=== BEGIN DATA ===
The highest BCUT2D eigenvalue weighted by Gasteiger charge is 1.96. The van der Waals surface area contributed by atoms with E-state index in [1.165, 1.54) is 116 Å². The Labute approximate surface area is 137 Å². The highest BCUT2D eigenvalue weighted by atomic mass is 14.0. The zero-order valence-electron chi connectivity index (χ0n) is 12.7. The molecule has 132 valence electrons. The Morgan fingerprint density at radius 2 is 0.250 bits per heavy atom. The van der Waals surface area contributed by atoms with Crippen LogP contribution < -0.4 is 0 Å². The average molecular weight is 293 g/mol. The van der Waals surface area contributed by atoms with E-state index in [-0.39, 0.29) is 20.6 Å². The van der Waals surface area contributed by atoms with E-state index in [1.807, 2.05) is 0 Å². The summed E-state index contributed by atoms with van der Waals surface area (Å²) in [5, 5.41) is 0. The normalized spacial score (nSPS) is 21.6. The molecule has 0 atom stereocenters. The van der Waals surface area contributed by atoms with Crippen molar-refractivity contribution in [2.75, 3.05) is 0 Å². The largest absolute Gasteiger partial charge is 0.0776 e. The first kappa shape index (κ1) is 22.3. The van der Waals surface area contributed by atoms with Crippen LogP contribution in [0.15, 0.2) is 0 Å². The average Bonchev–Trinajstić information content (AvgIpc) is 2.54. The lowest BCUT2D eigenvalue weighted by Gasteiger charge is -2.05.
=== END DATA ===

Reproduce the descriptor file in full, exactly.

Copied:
The highest BCUT2D eigenvalue weighted by Gasteiger charge is 1.96. The van der Waals surface area contributed by atoms with E-state index in [1.165, 1.54) is 116 Å². The Labute approximate surface area is 137 Å². The highest BCUT2D eigenvalue weighted by atomic mass is 14.0. The zero-order valence-electron chi connectivity index (χ0n) is 12.7. The molecule has 132 valence electrons. The Morgan fingerprint density at radius 2 is 0.250 bits per heavy atom. The van der Waals surface area contributed by atoms with Crippen LogP contribution < -0.4 is 0 Å². The average molecular weight is 293 g/mol. The van der Waals surface area contributed by atoms with E-state index in [-0.39, 0.29) is 20.6 Å². The van der Waals surface area contributed by atoms with E-state index in [1.807, 2.05) is 0 Å². The summed E-state index contributed by atoms with van der Waals surface area (Å²) in [5, 5.41) is 0. The normalized spacial score (nSPS) is 21.6. The molecule has 0 atom stereocenters. The van der Waals surface area contributed by atoms with Crippen molar-refractivity contribution in [2.75, 3.05) is 0 Å². The largest absolute Gasteiger partial charge is 0.0776 e. The first kappa shape index (κ1) is 22.3. The van der Waals surface area contributed by atoms with Crippen LogP contribution in [0.15, 0.2) is 0 Å². The average Bonchev–Trinajstić information content (AvgIpc) is 2.54. The lowest BCUT2D eigenvalue weighted by Gasteiger charge is -2.05.